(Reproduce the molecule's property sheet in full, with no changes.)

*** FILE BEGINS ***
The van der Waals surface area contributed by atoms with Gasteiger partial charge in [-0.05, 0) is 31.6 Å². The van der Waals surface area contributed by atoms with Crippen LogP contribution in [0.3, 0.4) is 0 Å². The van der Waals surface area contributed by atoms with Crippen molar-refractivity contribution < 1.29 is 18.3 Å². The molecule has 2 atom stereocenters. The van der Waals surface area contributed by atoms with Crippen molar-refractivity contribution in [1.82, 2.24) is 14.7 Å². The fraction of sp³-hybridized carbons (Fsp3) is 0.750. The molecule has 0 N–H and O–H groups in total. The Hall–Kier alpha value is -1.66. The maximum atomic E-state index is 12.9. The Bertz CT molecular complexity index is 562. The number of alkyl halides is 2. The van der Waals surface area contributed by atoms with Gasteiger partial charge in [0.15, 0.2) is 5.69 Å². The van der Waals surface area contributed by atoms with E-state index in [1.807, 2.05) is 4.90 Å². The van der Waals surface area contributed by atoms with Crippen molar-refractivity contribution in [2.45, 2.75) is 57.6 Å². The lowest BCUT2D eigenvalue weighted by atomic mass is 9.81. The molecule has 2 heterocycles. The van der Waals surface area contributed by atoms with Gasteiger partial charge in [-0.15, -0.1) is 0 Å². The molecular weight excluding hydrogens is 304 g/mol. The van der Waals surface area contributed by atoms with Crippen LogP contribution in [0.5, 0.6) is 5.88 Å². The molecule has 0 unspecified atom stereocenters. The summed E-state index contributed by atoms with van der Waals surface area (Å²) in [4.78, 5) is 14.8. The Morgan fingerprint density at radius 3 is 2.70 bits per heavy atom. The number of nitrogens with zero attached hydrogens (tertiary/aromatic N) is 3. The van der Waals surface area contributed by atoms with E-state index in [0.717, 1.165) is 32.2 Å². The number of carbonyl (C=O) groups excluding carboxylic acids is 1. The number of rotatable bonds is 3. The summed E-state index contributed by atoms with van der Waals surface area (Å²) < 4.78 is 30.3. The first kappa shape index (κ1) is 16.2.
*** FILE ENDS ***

The van der Waals surface area contributed by atoms with Gasteiger partial charge in [-0.05, 0) is 31.6 Å². The van der Waals surface area contributed by atoms with Crippen LogP contribution in [0.3, 0.4) is 0 Å². The van der Waals surface area contributed by atoms with Crippen molar-refractivity contribution < 1.29 is 18.3 Å². The molecule has 2 atom stereocenters. The van der Waals surface area contributed by atoms with Crippen molar-refractivity contribution in [1.82, 2.24) is 14.7 Å². The fraction of sp³-hybridized carbons (Fsp3) is 0.750. The molecule has 0 N–H and O–H groups in total. The Hall–Kier alpha value is -1.66. The maximum atomic E-state index is 12.9. The Bertz CT molecular complexity index is 562. The number of alkyl halides is 2. The van der Waals surface area contributed by atoms with Gasteiger partial charge in [0.15, 0.2) is 5.69 Å². The van der Waals surface area contributed by atoms with E-state index in [1.807, 2.05) is 4.90 Å². The van der Waals surface area contributed by atoms with Crippen molar-refractivity contribution in [2.45, 2.75) is 57.6 Å². The lowest BCUT2D eigenvalue weighted by atomic mass is 9.81. The molecule has 2 heterocycles. The van der Waals surface area contributed by atoms with Gasteiger partial charge in [-0.15, -0.1) is 0 Å². The molecular weight excluding hydrogens is 304 g/mol. The van der Waals surface area contributed by atoms with Crippen LogP contribution in [0.5, 0.6) is 5.88 Å². The molecule has 0 unspecified atom stereocenters. The summed E-state index contributed by atoms with van der Waals surface area (Å²) in [4.78, 5) is 14.8. The Morgan fingerprint density at radius 3 is 2.70 bits per heavy atom. The number of nitrogens with zero attached hydrogens (tertiary/aromatic N) is 3. The van der Waals surface area contributed by atoms with E-state index in [0.717, 1.165) is 32.2 Å². The number of carbonyl (C=O) groups excluding carboxylic acids is 1. The number of rotatable bonds is 3. The summed E-state index contributed by atoms with van der Waals surface area (Å²) < 4.78 is 30.3. The first kappa shape index (κ1) is 16.2.